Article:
Tina Fey is sticking with NBCUniversal.
The “30 Rock” executive producer/star has signed a four-year overall deal with Universal Television that will keep her at the conglom hatching new TV shows in which she may choose to act.
The deal keeps Fey at the company where she’s been in various capacities since 1997, when she first broke through as both a writer and performer at “Saturday Night Live.”
“She’s been a cornerstone of the network for over the past 10 years and there was just no way we were going to let her get away,” said NBC Entertainment chairman Robert Greenblatt. “It’s a measure of our esteem for her as a writer, actress and producer — she’s in a class by herself.”
The push to keep Fey in the family is a sign of NBC’s renewed commitment to courting top creative talent for the network and its newly expanded Universal TV studio operation. Greenblatt has made a point of holding on to Peacock’s best and brightest in recent months by inking long-term pacts with showrunners including Greg Daniels, Jason Katims, Michael Schur and Dick Wolf. He’s looked to infuse new blood into the Peacock fold through deals with such disparate talents as Gary Sanchez Prods., Jon Favreau, Liz Brixius and Phillip Noyce, and he raised the bar for development commitments with a 22-episode order for Michael J. Fox’s new Sony TV laffer.
As part of her deal, Fey is likely to launch her own shingle, which will give her the ability to develop shows with other writers in addition or instead of her own creations. (The deal does not include a film component.) She left the head writer position at “SNL” in 2006 to develop the Peacock’s Emmy-winning Thursday mainstay “30 Rock.”
Pact goes into effect mid-2013, after she’s finished work on the final season of “30 Rock,” which will conclude in January. Fey, repped by WME and 3 Arts, isn’t expected to develop programming for the 2013-14 season.
While Greenblatt would love nothing more than having the next Fey project on NBC, he held out the possibility that Universal TV could license a series of her creation to a rival network. That’s not an unprecedented arrangement considering Universal is producing “The Mindy Project” for Fox’s fall sked, and it has three more pilots in the works at Fox (two from Katims, one from Schur).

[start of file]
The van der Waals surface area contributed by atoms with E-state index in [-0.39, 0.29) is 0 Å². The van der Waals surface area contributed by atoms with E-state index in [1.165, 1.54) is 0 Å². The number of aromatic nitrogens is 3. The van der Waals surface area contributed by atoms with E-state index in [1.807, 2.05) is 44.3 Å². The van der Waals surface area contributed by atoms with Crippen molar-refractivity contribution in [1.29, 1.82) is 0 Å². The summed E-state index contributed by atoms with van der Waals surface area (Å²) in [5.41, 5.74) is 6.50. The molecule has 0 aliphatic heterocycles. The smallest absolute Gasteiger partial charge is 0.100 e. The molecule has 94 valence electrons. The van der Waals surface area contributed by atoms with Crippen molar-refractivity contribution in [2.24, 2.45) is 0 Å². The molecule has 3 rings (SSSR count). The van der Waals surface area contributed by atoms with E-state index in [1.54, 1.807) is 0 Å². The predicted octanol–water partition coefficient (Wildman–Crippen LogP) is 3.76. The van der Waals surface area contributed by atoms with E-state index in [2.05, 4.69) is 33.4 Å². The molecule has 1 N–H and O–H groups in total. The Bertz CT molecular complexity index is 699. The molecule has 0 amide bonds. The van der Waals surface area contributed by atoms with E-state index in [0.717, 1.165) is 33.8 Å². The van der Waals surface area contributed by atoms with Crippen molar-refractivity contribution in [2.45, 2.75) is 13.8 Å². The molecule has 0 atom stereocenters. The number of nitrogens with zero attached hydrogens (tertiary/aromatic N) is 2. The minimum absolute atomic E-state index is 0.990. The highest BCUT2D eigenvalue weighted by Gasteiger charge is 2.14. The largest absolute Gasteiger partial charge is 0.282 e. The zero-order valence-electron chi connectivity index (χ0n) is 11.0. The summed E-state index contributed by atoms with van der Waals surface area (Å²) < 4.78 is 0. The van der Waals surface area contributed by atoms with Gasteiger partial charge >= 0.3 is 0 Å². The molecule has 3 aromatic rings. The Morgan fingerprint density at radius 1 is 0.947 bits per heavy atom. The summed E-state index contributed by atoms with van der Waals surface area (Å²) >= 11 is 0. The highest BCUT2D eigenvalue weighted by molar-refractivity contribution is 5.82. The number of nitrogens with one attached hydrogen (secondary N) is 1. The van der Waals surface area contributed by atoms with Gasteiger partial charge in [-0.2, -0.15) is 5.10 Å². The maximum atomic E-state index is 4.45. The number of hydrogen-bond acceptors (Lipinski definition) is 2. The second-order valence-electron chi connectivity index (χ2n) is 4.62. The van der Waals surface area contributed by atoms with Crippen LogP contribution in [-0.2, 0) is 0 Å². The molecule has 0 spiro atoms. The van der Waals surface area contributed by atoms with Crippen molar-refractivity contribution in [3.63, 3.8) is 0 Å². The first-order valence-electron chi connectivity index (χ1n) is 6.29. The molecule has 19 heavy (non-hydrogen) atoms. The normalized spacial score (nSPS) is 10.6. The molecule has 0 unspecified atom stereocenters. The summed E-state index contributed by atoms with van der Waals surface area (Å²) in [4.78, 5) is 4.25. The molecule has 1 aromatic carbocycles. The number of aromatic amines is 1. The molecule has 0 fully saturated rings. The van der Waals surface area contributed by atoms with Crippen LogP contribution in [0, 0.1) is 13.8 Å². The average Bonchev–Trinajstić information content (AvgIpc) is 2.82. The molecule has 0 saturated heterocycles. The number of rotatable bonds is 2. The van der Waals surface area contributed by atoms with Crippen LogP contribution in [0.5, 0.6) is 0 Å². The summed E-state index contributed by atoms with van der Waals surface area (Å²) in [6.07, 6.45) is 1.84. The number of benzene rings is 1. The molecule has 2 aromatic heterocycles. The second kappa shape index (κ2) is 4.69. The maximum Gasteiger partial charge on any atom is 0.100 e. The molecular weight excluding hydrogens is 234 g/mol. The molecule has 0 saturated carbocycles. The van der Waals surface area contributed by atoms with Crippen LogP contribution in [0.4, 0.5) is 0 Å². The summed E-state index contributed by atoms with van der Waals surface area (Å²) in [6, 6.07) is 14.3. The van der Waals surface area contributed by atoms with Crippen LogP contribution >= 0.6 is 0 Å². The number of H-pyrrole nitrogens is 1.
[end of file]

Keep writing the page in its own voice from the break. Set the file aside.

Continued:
“We would love to have her all over NBC in front of and behind the camera, but if she’s got something great that’s ripe for another network, that’s something we’ll embrace,” he said.
Fey in the past has had an overall deal with NBC’s studio arm in tandem with “30 Rock” producer Broadway Video, but the new deal does not include the Lorne Michaels shingle. However, Greenblatt said it could be a natural move for Fey to collaborate with Broadway given her ties there.
NBC’s push to beef up its roster of creative talent comes as net toppers have reason to be optimistic about gaining ground in the 2012-13 season.
Greenblatt is happy with his decision to get an early start to the campaign, between the traction “The Voice” has found on its first fall outing (besting “X Factor” in the sing-off so far) and the solid series launches during the past few weeks for “Revolution,” “Go On” and “The New Normal.”
Monday 10 p.m. drama “Revolution” delivered the biggest number opening-night number for a drama on any network in three years, and Tuesday 9 p.m. laffer “Go On” marked NBC’s best comedy bow in two years. To NBC, those numbers are a sign that the network’s strategy of heavy promo during the Olympics and generous online sneak previews have encouraged more viewers to sample the Peacock’s new menu.
But Greenblatt is also bracing for next few weeks given that competition will intensify as the other broadcasters begin to deploy their new series in droves. The big focus for NBC in the near term is gaining traction on Monday and Tuesday, nights where the network had no cornerstone shows until “The Voice” popped last year.
“So far, so good,” Greenblatt told Variety. “As long as ‘The Voice’ holds for us, it really is the foundation of the momentum we’ll get out of Monday and Tuesday, and hopefully through the rest of the week.”
(Cynthia Littleton contributed to this report.)